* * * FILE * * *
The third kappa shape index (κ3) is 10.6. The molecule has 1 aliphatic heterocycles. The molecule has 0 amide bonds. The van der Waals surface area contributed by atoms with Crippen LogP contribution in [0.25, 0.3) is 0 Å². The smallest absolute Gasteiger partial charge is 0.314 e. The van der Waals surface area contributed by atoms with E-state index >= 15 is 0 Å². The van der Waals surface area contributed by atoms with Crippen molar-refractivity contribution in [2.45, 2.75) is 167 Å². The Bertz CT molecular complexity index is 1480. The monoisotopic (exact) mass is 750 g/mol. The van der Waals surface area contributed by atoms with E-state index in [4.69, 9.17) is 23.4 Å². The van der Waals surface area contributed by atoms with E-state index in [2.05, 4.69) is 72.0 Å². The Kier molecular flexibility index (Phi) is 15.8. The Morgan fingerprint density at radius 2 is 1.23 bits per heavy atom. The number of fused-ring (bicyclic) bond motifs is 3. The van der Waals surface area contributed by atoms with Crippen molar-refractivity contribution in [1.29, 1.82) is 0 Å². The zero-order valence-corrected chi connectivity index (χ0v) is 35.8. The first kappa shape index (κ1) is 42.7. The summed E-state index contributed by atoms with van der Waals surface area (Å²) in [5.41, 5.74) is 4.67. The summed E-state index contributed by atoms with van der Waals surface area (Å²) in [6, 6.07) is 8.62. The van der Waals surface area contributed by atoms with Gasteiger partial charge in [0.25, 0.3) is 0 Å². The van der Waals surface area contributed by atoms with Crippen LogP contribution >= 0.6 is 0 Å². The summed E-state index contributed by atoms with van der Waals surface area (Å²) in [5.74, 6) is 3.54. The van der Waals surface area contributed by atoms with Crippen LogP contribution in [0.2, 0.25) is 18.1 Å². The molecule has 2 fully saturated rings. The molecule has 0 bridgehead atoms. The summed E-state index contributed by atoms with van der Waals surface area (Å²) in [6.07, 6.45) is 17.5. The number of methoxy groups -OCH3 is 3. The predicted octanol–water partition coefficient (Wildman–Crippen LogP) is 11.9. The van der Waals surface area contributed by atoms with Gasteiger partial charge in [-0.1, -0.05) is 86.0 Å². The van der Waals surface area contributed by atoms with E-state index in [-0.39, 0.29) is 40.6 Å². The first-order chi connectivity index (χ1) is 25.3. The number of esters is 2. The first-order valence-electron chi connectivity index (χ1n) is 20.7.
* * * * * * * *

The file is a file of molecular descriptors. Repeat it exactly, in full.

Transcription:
The third kappa shape index (κ3) is 10.6. The molecule has 1 aliphatic heterocycles. The molecule has 0 amide bonds. The van der Waals surface area contributed by atoms with Crippen LogP contribution in [0.25, 0.3) is 0 Å². The smallest absolute Gasteiger partial charge is 0.314 e. The van der Waals surface area contributed by atoms with E-state index >= 15 is 0 Å². The van der Waals surface area contributed by atoms with Crippen molar-refractivity contribution in [2.45, 2.75) is 167 Å². The Bertz CT molecular complexity index is 1480. The monoisotopic (exact) mass is 750 g/mol. The van der Waals surface area contributed by atoms with E-state index in [4.69, 9.17) is 23.4 Å². The van der Waals surface area contributed by atoms with E-state index in [2.05, 4.69) is 72.0 Å². The Kier molecular flexibility index (Phi) is 15.8. The Morgan fingerprint density at radius 2 is 1.23 bits per heavy atom. The number of fused-ring (bicyclic) bond motifs is 3. The van der Waals surface area contributed by atoms with Crippen molar-refractivity contribution in [1.29, 1.82) is 0 Å². The zero-order valence-corrected chi connectivity index (χ0v) is 35.8. The first kappa shape index (κ1) is 42.7. The summed E-state index contributed by atoms with van der Waals surface area (Å²) in [5.41, 5.74) is 4.67. The summed E-state index contributed by atoms with van der Waals surface area (Å²) in [6, 6.07) is 8.62. The van der Waals surface area contributed by atoms with Gasteiger partial charge in [0.25, 0.3) is 0 Å². The van der Waals surface area contributed by atoms with Crippen LogP contribution >= 0.6 is 0 Å². The summed E-state index contributed by atoms with van der Waals surface area (Å²) in [5.74, 6) is 3.54. The van der Waals surface area contributed by atoms with Crippen LogP contribution in [0.2, 0.25) is 18.1 Å². The molecule has 2 fully saturated rings. The molecule has 0 bridgehead atoms. The summed E-state index contributed by atoms with van der Waals surface area (Å²) in [6.07, 6.45) is 17.5. The number of methoxy groups -OCH3 is 3. The predicted octanol–water partition coefficient (Wildman–Crippen LogP) is 11.9. The van der Waals surface area contributed by atoms with Gasteiger partial charge in [-0.1, -0.05) is 86.0 Å². The van der Waals surface area contributed by atoms with E-state index in [-0.39, 0.29) is 40.6 Å². The first-order chi connectivity index (χ1) is 25.3. The number of esters is 2. The first-order valence-electron chi connectivity index (χ1n) is 20.7.